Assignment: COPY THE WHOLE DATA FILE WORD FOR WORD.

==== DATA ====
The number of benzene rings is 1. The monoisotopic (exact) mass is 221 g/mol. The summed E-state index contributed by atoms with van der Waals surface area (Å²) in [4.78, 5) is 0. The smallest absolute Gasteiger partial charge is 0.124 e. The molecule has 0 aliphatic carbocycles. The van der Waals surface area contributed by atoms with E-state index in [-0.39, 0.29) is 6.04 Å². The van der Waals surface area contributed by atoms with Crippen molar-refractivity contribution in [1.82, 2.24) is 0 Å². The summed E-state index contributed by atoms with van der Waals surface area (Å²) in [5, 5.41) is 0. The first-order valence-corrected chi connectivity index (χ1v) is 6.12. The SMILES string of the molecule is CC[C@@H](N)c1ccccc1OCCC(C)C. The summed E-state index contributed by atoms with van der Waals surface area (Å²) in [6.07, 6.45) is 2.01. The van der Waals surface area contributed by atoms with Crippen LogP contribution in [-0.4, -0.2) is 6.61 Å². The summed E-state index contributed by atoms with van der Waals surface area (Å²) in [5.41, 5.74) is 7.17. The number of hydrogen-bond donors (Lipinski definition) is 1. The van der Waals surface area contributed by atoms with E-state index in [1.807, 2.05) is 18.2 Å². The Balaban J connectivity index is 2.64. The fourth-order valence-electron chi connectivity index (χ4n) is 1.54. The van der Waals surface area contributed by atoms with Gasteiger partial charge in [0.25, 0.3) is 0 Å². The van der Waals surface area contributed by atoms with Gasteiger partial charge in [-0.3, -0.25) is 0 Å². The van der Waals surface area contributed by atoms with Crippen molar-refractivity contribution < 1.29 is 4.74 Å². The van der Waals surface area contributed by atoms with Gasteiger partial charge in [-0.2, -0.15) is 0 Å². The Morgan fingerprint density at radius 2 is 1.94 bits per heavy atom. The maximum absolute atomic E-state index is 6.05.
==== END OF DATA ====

The number of benzene rings is 1. The monoisotopic (exact) mass is 221 g/mol. The summed E-state index contributed by atoms with van der Waals surface area (Å²) in [4.78, 5) is 0. The smallest absolute Gasteiger partial charge is 0.124 e. The molecule has 0 aliphatic carbocycles. The van der Waals surface area contributed by atoms with E-state index in [-0.39, 0.29) is 6.04 Å². The van der Waals surface area contributed by atoms with Crippen molar-refractivity contribution in [1.82, 2.24) is 0 Å². The summed E-state index contributed by atoms with van der Waals surface area (Å²) in [5, 5.41) is 0. The first-order valence-corrected chi connectivity index (χ1v) is 6.12. The SMILES string of the molecule is CC[C@@H](N)c1ccccc1OCCC(C)C. The summed E-state index contributed by atoms with van der Waals surface area (Å²) in [6.07, 6.45) is 2.01. The van der Waals surface area contributed by atoms with Crippen LogP contribution in [-0.4, -0.2) is 6.61 Å². The summed E-state index contributed by atoms with van der Waals surface area (Å²) in [5.41, 5.74) is 7.17. The number of hydrogen-bond donors (Lipinski definition) is 1. The van der Waals surface area contributed by atoms with E-state index in [1.807, 2.05) is 18.2 Å². The Balaban J connectivity index is 2.64. The fourth-order valence-electron chi connectivity index (χ4n) is 1.54. The van der Waals surface area contributed by atoms with Gasteiger partial charge in [0.25, 0.3) is 0 Å². The van der Waals surface area contributed by atoms with Gasteiger partial charge in [-0.3, -0.25) is 0 Å². The van der Waals surface area contributed by atoms with Crippen molar-refractivity contribution < 1.29 is 4.74 Å². The van der Waals surface area contributed by atoms with Gasteiger partial charge in [-0.2, -0.15) is 0 Å². The Morgan fingerprint density at radius 2 is 1.94 bits per heavy atom. The maximum absolute atomic E-state index is 6.05.